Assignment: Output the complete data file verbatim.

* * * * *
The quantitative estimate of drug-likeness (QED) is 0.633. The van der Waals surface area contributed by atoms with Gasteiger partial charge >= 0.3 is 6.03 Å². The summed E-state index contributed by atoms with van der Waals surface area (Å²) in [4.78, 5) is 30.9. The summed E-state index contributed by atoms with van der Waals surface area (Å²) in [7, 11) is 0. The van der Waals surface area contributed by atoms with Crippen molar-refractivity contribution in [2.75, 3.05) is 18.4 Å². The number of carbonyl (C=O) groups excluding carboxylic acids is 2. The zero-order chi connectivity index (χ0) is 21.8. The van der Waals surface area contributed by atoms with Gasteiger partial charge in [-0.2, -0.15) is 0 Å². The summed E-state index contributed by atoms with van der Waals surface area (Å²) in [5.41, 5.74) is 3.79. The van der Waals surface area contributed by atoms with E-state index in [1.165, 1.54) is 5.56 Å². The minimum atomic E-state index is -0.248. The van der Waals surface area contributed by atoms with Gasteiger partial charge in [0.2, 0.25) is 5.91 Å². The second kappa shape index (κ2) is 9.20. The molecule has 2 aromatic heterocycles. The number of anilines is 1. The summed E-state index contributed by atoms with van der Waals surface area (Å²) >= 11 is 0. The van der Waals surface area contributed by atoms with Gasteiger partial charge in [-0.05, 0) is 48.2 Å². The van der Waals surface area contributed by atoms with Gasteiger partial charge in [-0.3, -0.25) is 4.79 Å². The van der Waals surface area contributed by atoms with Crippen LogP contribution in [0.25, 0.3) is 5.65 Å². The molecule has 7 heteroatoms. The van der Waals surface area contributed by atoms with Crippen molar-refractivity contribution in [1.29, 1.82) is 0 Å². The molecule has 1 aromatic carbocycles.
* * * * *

The quantitative estimate of drug-likeness (QED) is 0.633. The van der Waals surface area contributed by atoms with Gasteiger partial charge >= 0.3 is 6.03 Å². The summed E-state index contributed by atoms with van der Waals surface area (Å²) in [4.78, 5) is 30.9. The summed E-state index contributed by atoms with van der Waals surface area (Å²) in [7, 11) is 0. The van der Waals surface area contributed by atoms with Crippen molar-refractivity contribution in [2.75, 3.05) is 18.4 Å². The number of carbonyl (C=O) groups excluding carboxylic acids is 2. The zero-order chi connectivity index (χ0) is 21.8. The van der Waals surface area contributed by atoms with Gasteiger partial charge in [-0.2, -0.15) is 0 Å². The summed E-state index contributed by atoms with van der Waals surface area (Å²) in [5.41, 5.74) is 3.79. The van der Waals surface area contributed by atoms with E-state index in [1.165, 1.54) is 5.56 Å². The minimum atomic E-state index is -0.248. The van der Waals surface area contributed by atoms with Gasteiger partial charge in [0.2, 0.25) is 5.91 Å². The second kappa shape index (κ2) is 9.20. The molecule has 2 aromatic heterocycles. The number of anilines is 1. The summed E-state index contributed by atoms with van der Waals surface area (Å²) >= 11 is 0. The van der Waals surface area contributed by atoms with Gasteiger partial charge in [-0.05, 0) is 48.2 Å². The van der Waals surface area contributed by atoms with Gasteiger partial charge in [-0.3, -0.25) is 4.79 Å². The van der Waals surface area contributed by atoms with Crippen LogP contribution in [0.25, 0.3) is 5.65 Å². The molecule has 7 heteroatoms. The van der Waals surface area contributed by atoms with Crippen molar-refractivity contribution in [1.29, 1.82) is 0 Å². The molecule has 1 aromatic carbocycles.